A Code of Conduct for Effective Rational Discussion

The Fallibility Principle

When alternative positions on any disputed issue are under review, each participant in the discussion should acknowledge that possibly none of the positions presented is deserving of acceptance and that, at best, only one of them is true or the most defensible position. Therefore, it is possible that thorough examination of the issue will reveal that one’s own initial position is a false or indefensible one.

The Truth-Seeking Principle

Each participant should be committed to the task of earnestly searching for the truth or at least the most defensible position on the issue at stake. Therefore, one should be willing to examine alternative positions seriously, look for insights in the positions of others, and allow other participants to present arguments for or raise objections to any position held with regard to any disputed issue.

The Clarity Principle

The formulations of all positions, defences, and attacks should be free of any kind of linguistic confusion and clearly separated from other positions and issues.

The Burden of Proof Principle

The burden of proof for any position usually rests on the participant who sets forth the position. If and when an opponent asks, the proponent should provide an argument for that position.

The Principle of Charity

If a participant’s argument is reformulated by an opponent, it should be expressed in the strongest possible version that is consistent with the original intention of the arguer. If there is any question about that intention or about implicit parts of the argument, the arguer should be given the benefit of any doubt in the reformulation.

The Relevance Principle

One who presents an argument for or against a position should attempt to set forth only reasons that are directly related to the merit of the position at issue.

The Acceptability Principle

One who presents an argument for or against a position should attempt to use reasons that are mutually acceptable to the participants and that meet standard criteria of acceptability.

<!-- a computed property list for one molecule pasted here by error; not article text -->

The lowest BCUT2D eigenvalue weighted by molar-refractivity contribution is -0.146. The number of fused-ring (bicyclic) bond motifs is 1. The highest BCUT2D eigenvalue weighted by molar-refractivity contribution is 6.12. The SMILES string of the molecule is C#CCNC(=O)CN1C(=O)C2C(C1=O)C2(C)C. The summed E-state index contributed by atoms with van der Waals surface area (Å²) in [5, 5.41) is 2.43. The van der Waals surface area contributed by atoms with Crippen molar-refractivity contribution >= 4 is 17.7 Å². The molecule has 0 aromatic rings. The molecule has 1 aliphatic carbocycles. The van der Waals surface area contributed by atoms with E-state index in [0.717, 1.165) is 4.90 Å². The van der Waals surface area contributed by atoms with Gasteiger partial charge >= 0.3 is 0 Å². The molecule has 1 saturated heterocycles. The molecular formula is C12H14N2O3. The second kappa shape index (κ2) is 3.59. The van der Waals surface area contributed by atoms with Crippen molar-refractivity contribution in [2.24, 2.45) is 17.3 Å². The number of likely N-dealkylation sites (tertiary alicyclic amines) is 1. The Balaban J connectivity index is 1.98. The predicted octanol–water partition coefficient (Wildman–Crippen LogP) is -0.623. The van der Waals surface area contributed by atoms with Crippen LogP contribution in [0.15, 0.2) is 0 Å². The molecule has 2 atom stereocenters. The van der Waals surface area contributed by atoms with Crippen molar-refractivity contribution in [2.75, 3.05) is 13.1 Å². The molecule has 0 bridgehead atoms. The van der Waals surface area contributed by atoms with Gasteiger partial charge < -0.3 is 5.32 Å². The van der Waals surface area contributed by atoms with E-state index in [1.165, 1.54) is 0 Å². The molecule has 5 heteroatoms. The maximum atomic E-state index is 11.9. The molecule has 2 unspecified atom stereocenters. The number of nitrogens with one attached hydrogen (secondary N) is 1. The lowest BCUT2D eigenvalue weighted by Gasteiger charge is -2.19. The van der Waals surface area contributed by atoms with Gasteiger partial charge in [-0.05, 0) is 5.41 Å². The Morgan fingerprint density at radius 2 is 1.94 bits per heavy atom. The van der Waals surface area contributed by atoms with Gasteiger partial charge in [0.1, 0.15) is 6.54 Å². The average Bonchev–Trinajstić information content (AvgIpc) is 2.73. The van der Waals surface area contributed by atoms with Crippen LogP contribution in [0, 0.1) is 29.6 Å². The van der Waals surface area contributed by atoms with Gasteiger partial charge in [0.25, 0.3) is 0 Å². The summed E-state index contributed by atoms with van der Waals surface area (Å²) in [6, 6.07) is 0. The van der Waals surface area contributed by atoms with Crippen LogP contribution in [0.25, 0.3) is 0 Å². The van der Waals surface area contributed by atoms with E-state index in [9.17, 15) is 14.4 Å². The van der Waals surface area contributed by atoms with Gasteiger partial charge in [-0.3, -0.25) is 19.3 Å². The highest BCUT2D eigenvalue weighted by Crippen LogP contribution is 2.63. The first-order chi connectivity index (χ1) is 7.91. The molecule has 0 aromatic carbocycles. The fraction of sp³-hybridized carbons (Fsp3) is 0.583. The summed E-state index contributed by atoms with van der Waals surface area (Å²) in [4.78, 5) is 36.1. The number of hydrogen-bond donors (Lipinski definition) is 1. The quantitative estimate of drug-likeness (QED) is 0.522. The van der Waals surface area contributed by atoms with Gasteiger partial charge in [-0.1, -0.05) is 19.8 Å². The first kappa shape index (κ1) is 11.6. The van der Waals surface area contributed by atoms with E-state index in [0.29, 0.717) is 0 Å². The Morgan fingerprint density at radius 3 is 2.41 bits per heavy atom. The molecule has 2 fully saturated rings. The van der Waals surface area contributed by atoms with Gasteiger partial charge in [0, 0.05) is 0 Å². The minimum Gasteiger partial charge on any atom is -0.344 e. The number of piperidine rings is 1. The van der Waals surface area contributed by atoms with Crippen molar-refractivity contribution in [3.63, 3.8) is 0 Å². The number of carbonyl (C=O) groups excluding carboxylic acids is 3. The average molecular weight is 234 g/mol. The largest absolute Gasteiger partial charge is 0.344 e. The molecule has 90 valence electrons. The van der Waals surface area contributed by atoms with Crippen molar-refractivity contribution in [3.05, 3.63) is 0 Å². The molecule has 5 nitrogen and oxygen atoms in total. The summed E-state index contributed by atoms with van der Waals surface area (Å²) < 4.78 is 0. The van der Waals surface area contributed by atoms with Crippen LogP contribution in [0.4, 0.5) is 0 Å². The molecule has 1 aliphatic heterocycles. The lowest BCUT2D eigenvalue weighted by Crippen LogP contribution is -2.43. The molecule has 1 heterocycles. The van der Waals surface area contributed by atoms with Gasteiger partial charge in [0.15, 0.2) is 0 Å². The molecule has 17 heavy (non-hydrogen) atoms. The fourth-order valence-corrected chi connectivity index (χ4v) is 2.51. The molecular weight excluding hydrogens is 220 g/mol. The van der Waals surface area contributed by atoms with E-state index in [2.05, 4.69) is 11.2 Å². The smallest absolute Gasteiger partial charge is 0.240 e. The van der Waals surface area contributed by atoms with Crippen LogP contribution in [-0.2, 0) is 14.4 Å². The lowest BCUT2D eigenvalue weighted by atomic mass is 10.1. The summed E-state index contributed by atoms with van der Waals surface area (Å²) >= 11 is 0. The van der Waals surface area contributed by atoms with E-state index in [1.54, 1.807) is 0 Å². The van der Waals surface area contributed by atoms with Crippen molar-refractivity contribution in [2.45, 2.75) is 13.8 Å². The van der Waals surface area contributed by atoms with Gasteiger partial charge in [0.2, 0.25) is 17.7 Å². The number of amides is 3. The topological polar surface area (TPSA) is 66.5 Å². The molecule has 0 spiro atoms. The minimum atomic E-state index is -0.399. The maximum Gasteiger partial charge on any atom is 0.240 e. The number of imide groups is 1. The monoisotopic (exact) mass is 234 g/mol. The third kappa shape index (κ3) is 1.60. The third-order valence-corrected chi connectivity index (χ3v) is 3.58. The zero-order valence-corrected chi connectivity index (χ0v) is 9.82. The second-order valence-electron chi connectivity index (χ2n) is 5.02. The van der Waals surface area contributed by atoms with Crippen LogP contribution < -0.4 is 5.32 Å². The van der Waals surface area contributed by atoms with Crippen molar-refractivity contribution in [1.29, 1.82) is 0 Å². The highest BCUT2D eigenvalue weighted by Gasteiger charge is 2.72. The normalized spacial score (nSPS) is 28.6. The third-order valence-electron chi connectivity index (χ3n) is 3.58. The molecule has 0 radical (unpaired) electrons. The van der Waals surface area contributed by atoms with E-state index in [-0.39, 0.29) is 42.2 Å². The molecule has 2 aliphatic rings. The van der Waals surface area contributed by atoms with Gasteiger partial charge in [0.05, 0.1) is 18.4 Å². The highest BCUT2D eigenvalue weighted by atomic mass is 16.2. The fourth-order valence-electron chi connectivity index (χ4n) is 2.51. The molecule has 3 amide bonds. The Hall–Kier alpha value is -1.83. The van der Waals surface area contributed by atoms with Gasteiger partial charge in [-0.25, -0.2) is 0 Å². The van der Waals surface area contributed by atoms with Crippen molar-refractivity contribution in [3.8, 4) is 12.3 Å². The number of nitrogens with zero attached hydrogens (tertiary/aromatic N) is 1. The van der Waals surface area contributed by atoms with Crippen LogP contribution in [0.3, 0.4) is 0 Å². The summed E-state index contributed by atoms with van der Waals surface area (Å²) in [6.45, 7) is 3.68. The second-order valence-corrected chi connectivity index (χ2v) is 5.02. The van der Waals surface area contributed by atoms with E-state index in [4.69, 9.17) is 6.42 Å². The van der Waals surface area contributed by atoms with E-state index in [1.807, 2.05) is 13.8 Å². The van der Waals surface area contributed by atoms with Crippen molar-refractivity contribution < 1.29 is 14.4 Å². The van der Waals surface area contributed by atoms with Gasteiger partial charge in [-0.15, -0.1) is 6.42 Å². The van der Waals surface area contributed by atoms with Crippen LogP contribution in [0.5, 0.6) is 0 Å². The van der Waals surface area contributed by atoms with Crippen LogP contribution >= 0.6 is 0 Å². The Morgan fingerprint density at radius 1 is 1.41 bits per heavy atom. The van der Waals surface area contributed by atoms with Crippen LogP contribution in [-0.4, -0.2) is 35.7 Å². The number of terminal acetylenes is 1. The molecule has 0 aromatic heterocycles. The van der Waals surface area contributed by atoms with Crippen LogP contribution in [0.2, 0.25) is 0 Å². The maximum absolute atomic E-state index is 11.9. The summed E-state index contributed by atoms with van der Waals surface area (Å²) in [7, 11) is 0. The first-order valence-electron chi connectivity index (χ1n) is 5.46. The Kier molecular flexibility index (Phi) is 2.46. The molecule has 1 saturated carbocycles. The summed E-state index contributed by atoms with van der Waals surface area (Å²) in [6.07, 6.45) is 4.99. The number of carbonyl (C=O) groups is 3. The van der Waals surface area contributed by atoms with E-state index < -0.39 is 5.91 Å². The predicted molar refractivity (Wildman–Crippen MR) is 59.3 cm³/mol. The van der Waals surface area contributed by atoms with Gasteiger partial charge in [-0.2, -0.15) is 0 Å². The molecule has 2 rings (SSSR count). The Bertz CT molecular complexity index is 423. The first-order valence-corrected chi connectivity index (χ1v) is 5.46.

The Sufficiency Principle

One who presents an argument for or against a position should attempt to provide reasons that are sufficient in number, kind, and weight to support the acceptance of the conclusion

The Rebuttal Principle

One who presents an argument for or against a position should attempt to provide an effective rebuttal to all serious challenges to the argument or the position it supports and to the strongest argument on the other side of the issue.

The Resolution Principle

An issue should be considered resolved if the proponent for one of the alternative positions successfully defends that position by presenting an argument that uses relevant and acceptable premises that together provide sufficient grounds to support the conclusion and provides an effective rebuttal to all serious challenges to the argument or position at issue. Unless one can demonstrate that these conditions have not been met, one should accept the conclusion of the successful argument and consider the issue, for all practical purposes, to be settled. In the absence of a successful argument for any of the alternative positions, one is obligated to accept the position that is supported by the best of the good arguments presented.

The Suspension of Judgement Principle

If no position comes close to being successfully defended, or if two or more positions seem to be defended with equal strength, one should, in most cases, suspend judgment about the issue. If practical considerations seem to require an immediate decision, one should weigh the relative risks of gain or loss connected with the consequences of suspending judgment and decide the issue on those grounds.

The Reconsideration Principle

If a successful or at least good argument for a position is subsequently found by any participant to be flawed in a way that raises new doubts about the merit of that position, one is obligated to reopen the issue for further consideration and resolution.

From: Attacking Faulty Reasoning: A Practical Guide to Fallacy-Free Arguments” by T. Edward Damer (Amazon .co.uk/ .com )

Fleck’s Addendum

“Do not feel as though you MUST ALWAYS HAVE THE LAST WORD OVER YOUR OPPONENT”